As always, events south of the border will have an immediate impact upon Canada. In the case of high(er) speed rail, the recent announcement of $161 million in funding for rail on the Cascades corridor could have a hugely positive outcome for Vancouver. After all, we only have 65 km of the route to upgrade.
by John Calimente, re:place Magazine
Riding the Amtrak Cascades to Portland recently allowed me to see just how short the distance is between Vancouver, Seattle, and Portland. It’s only 500 km (310 miles) from Vancouver to Portland, so if true high speed rail (250 kph or better) were built along this corridor, it would mean Vancouver to Seattle travel times of a little over an hour, or Vancouver to Portland in around two and a half hours. Even higher speed rail (145 to 200 kph) would allow Vancouverites to hop on a train and be in Portland eating Voodoo doughnuts in just 3 to 4 hours, less than half the time it takes now.
This past June I attended a meeting of provincial, state, and municipal government leaders and railway representatives hosted by the Vancouver Economic Development Commission and the Cascadia Institute, at which the steps towards a higher speed rail route for Cascadia were discussed. A protocol agreement was signed by the mayors of the three cities to push for a high speed rail line for the Pacific Northwest from Vancouver to Eugene, Oregon.
The goal is to run trains at speeds of between 145 to 200 kph along the line, with a maximum speed of 240 kph. Matt Rose of the Burlington Northern Santa Fe Railway noted that once speeds of 145 kph are reached, trains will need to get off the main lines that the share with freight and run on their own tracks.
A total of 13 round trips would run between Seattle and Portland alone. There are currently 4 daily round trips between the two cities, with ridership jumping in the 1st quarter of 2010 by 34,000 riders over 2009. During the Olympics period in February, 11,400 people took the Cascades train, with 16 trains selling out. The Seattle to Portland route is running at 80% farebox recovery overall while the Vancouver to Seattle route is logging 45%.
Kevin Brubaker of the Environmental Law and Policy Center in Ohio talked about his work to incrementally improve rail service in the Midwest. He argued that once the train becomes faster than the car and the plane, you beat the competition and maximize your investment. There is a sweet spot in terms of speed, cost and ridership. Beyond a certain cost, there isn’t enough ridership to make further speed increases viable from a cost perspective.
Brubaker also talked about the selling points of higher speed rail. Apparently better rail service to towns surrounding Chicago has allowed university presidents in those towns to start attracting top-notch faculty. And as more rail service rolls out, there is an immediate impact in those communities benefiting from the service. And as important, a political ROI, or return on investment – politicians get to take credit for the service improvements under their watch. On the flip side, communities without rail service petitioned their politicians for more service as well. Many older Americans are supporters of increased rail service, since many can’t drive and don’t want to fly.
The Cascadia corridor is one of the 11 recognized corridors for high speed rail in the United States. The funding application asked for $1.3 billion and the corridor received $598 million in January of this year, which was the 5th highest amount awarded nationwide of the 11 projects that were awarded funding. The funding will go towards upgrading the 750 km line so that maximum speeds of up to 240 kph can eventually be achieved. Upgrades to track and signalling systems, bypass track construction, and seismic retrofits to Seattle’s King Street Station are included in these funds. Because of the number of at grade crossings and freight traffic, speeds are kept under 130 kph in Washington State, and don’t reach nearly that speed on the Canadian side.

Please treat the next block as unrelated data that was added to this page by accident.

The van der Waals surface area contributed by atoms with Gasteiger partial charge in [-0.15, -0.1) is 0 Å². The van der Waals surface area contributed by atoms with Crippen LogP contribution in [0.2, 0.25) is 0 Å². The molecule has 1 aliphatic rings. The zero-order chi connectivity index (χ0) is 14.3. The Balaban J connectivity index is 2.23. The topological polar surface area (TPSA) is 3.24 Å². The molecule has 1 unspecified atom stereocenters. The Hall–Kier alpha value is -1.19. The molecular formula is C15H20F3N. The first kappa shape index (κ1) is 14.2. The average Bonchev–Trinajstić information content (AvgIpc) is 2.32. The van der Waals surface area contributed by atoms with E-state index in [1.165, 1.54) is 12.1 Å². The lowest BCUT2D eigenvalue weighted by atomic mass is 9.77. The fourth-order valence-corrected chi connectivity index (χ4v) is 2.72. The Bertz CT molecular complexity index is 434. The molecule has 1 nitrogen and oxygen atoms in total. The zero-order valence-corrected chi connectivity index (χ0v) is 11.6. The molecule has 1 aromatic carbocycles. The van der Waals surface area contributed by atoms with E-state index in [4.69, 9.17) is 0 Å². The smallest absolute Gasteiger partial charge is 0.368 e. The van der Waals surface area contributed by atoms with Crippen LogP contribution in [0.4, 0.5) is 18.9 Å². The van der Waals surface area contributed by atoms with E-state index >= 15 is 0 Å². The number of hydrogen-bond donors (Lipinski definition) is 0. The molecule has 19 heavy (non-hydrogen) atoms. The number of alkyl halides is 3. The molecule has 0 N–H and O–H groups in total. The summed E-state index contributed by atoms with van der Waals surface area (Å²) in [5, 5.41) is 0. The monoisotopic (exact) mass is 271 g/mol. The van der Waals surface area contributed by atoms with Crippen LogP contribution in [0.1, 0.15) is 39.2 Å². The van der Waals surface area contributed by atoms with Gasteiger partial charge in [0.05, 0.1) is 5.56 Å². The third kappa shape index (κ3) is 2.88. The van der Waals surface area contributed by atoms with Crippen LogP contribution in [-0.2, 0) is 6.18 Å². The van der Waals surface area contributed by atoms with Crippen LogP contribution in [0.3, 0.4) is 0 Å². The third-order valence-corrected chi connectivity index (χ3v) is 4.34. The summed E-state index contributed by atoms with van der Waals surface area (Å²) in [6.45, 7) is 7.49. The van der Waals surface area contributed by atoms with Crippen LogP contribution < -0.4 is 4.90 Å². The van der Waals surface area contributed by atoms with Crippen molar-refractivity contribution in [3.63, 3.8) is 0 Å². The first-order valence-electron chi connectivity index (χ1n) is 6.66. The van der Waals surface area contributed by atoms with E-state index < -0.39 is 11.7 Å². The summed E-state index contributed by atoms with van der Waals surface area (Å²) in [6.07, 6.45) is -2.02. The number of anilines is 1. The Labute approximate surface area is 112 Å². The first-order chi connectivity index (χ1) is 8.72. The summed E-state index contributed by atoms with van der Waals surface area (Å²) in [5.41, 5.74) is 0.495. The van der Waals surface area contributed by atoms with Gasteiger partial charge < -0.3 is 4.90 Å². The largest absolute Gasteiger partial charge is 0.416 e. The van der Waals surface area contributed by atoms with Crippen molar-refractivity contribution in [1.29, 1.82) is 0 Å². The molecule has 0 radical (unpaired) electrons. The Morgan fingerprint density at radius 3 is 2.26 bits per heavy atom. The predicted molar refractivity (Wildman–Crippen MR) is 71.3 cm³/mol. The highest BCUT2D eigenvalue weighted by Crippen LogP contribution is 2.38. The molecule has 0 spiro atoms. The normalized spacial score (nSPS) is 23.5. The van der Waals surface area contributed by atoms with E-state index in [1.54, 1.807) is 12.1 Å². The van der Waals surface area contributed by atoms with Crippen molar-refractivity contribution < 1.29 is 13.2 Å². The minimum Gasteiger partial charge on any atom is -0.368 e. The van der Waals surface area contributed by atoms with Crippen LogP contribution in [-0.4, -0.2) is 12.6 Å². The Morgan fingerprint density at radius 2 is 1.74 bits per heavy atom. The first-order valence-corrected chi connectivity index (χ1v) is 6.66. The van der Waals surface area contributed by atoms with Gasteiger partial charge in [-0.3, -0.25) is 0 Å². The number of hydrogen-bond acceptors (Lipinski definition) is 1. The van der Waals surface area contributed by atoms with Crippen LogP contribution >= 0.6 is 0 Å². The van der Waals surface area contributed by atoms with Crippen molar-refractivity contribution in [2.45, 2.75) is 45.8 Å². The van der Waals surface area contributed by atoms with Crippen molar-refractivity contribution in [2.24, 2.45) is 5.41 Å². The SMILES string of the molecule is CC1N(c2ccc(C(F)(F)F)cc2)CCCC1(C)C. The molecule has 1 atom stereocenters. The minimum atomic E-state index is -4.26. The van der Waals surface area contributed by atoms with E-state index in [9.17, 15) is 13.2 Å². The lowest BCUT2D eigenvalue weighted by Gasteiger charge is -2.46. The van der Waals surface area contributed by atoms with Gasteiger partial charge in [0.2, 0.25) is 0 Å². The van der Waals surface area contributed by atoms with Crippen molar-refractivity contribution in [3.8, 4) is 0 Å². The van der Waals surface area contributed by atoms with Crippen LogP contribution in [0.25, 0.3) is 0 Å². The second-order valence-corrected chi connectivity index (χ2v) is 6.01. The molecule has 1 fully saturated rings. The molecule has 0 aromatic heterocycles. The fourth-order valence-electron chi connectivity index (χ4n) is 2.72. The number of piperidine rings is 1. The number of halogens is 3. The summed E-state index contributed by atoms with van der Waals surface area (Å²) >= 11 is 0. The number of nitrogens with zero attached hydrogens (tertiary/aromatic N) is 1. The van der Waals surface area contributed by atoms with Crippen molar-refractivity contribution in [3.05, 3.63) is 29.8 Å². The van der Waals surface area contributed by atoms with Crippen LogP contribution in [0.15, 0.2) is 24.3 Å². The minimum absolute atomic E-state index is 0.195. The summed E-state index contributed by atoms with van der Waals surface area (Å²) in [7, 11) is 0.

Then a week ago came the surprise news that a further $161 million had been granted to two dozen projects along the corridor, as rail projects in Ohio and Wisconsin had been rejected by incoming Republican governors. While the governors wanted the money to instead be spent on highway projects (of course), the money had been authorized only for rail-related work. California and Florida also benefited from the governors’ decision, receiving and extra $624 million and $342 million respectively.
With all the activity happening south of the border, work on the Canadian side is moving slowly by comparison. Metro Vancouver mayors and tourism leaders have supported extending the improvements for the rail line on the Canadian side, but the federal government has shown little interest. Only pressure by U.S. Homeland Security Secretary Janet Napolitano and U.S. Ambassador to Canada David Jacobson seemed to persuade the feds to not cancel the second Amtrak train running to Vancouver over a paltry $800,000 per year. One wonders what it will take to pry even a few million out for rail improvements.
The provincial government, however, has been stepping up recently. The $3 million investment in the Colebrook siding in 2008 allowed the 2nd daily Amtrak train to run, with millions more being spent to reduce the number of at-grade crossings on the Burlington Northern Santa Fe rail line on which the Amtrak trains run.
It will take continued pressure by our local governments in Canada to make the provincial and federal governments understand the importance of quick, efficient rail travel for the Vancouver region. Hopefully higher speed rail won’t end at the 49th parallel.
John Calimente is the president of Rail Integrated Developments. He supports great public transit, cycling, walking, and urban life lived without a car.